Lyme disease cases are on the rise in Wisconsin
EAU CLAIRE, Wis. (WEAU) - Warmer weather is upon us, but that means tick season is too. The latest data from the Wisconsin Department of Health Services shows Lyme disease cases have nearly doubled over the past fifteen years and nearly 5,000 cases were reported in 2021.
Blacklegged ticks, also known as deer ticks can spread Lyme disease. Lyme disease has been reported in every county in Wisconsin, most cases are seen in May and June.
Dr. Gregory DeMuri, pediatric infectious disease physician and professor of pediatrics at the University of Wisconsin School of Medicine and Public Health, said there are many reasons as to why cases are on the rise.
“Wisconsin has one of the highest rates of Lyme disease in the country. First of all, we have an excellent public health department to keep track of cases and that helps raise our numbers. We also know more about it. People are more aware of it. They seek care more. There is possibly more tick activity, too, with climate change and increase in warmer winters and less severe deep freeze winters. The ticks survive better, and as do their food source, which are primarily small mammals and rodents,” DeMuri said.
He said Lyme disease is most common in the early spring and summertime.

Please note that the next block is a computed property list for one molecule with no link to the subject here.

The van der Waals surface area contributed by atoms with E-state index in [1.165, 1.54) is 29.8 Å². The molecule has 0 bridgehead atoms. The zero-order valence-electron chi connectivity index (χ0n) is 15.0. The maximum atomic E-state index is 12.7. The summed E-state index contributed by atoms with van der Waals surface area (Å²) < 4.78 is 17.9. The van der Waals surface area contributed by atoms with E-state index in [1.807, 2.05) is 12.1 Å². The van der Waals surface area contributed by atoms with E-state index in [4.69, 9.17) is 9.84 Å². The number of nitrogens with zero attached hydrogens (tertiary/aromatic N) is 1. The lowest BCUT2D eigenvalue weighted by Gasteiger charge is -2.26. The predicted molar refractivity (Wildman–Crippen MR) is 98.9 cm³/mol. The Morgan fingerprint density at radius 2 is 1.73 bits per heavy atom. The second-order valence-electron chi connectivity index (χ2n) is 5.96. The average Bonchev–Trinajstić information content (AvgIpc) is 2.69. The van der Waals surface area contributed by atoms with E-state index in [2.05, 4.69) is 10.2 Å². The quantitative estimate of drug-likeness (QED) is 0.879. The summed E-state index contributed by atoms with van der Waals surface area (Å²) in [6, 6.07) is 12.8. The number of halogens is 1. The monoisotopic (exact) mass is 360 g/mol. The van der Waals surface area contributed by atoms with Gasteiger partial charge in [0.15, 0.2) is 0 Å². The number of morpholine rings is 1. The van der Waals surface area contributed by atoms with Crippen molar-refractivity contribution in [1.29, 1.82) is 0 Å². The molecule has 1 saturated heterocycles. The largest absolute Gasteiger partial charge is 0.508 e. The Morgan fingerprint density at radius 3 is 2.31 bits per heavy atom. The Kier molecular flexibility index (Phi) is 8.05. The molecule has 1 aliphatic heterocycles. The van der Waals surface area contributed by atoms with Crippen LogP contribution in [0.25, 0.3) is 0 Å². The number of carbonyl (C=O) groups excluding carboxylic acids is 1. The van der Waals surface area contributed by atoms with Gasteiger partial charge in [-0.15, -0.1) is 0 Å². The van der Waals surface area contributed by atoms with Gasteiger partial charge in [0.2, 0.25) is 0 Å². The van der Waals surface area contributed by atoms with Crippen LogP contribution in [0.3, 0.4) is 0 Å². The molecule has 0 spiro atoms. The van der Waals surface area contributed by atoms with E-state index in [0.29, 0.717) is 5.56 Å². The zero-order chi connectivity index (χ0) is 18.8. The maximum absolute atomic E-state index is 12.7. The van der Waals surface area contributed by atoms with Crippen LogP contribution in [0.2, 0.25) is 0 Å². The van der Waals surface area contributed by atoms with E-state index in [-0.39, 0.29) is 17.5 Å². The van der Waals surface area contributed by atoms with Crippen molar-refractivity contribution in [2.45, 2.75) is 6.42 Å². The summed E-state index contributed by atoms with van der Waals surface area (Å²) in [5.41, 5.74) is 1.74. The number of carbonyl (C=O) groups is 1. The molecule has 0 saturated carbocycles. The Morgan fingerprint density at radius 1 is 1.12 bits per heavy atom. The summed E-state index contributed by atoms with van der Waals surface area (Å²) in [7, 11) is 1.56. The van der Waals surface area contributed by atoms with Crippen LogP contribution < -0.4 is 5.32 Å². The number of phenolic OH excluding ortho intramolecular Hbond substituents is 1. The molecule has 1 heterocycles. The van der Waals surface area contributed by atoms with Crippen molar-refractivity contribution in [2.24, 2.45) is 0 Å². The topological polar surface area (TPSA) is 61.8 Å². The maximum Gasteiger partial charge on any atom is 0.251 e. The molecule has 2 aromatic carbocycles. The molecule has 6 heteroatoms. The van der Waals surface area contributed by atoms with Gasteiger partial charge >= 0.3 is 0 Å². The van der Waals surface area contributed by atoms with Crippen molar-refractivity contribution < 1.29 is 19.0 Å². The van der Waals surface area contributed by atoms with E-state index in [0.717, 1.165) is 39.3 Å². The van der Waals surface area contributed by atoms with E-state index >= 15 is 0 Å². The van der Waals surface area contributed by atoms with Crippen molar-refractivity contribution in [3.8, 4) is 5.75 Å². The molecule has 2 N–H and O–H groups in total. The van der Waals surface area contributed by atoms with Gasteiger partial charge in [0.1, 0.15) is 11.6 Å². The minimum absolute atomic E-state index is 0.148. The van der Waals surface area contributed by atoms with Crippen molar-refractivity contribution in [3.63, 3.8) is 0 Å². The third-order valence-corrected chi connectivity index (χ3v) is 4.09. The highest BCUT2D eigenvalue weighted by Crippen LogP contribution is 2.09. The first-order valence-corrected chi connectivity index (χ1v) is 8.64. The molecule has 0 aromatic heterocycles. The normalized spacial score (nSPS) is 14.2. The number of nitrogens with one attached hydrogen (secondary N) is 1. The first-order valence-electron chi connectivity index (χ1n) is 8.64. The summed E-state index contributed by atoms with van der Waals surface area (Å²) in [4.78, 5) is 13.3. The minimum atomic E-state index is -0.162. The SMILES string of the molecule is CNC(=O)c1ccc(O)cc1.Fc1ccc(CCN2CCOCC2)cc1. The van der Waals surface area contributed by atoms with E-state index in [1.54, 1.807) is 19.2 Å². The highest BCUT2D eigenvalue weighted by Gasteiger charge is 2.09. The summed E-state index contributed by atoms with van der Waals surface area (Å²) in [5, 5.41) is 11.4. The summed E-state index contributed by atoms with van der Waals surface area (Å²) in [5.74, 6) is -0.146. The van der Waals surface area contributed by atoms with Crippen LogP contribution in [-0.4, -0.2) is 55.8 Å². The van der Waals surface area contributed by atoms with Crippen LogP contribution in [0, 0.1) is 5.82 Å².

“As soon as the sun gets warm. We have heard of tick exposure, tick activity in early March so the ticks are already out. As soon as it gets warm a little bit, they come out, but they’re really hit with a vengeance in May and June,” DeMuri said.
Ticks are also commonly found across the state because they thrive in the natural landscapes.
“It likes those grassy areas. It likes the that cool valleys and a driftless area. We see Lyme disease up in the northwestern part of the state as well, where there’s a lot of wooded, forested area,” DeMuri said.
He also warns people of the signs and symptoms of Lyme disease, the most common being a rash.
“Nerve problems, including a facial droop or infections of the brain itself. The bacteria can also infect the joints and cause arthritis swelling of the joints and sometimes the heart, too,” DeMuri said.
He says fatalities from Lyme disease are very rare but it’s still important to get treatment as soon as possible. Be sure to check yourself and your pets for tick bites this time of year, and seek treatment from your doctor if you’re experiencing any signs of Lyme disease.
To learn more about tick bite prevention, click here.
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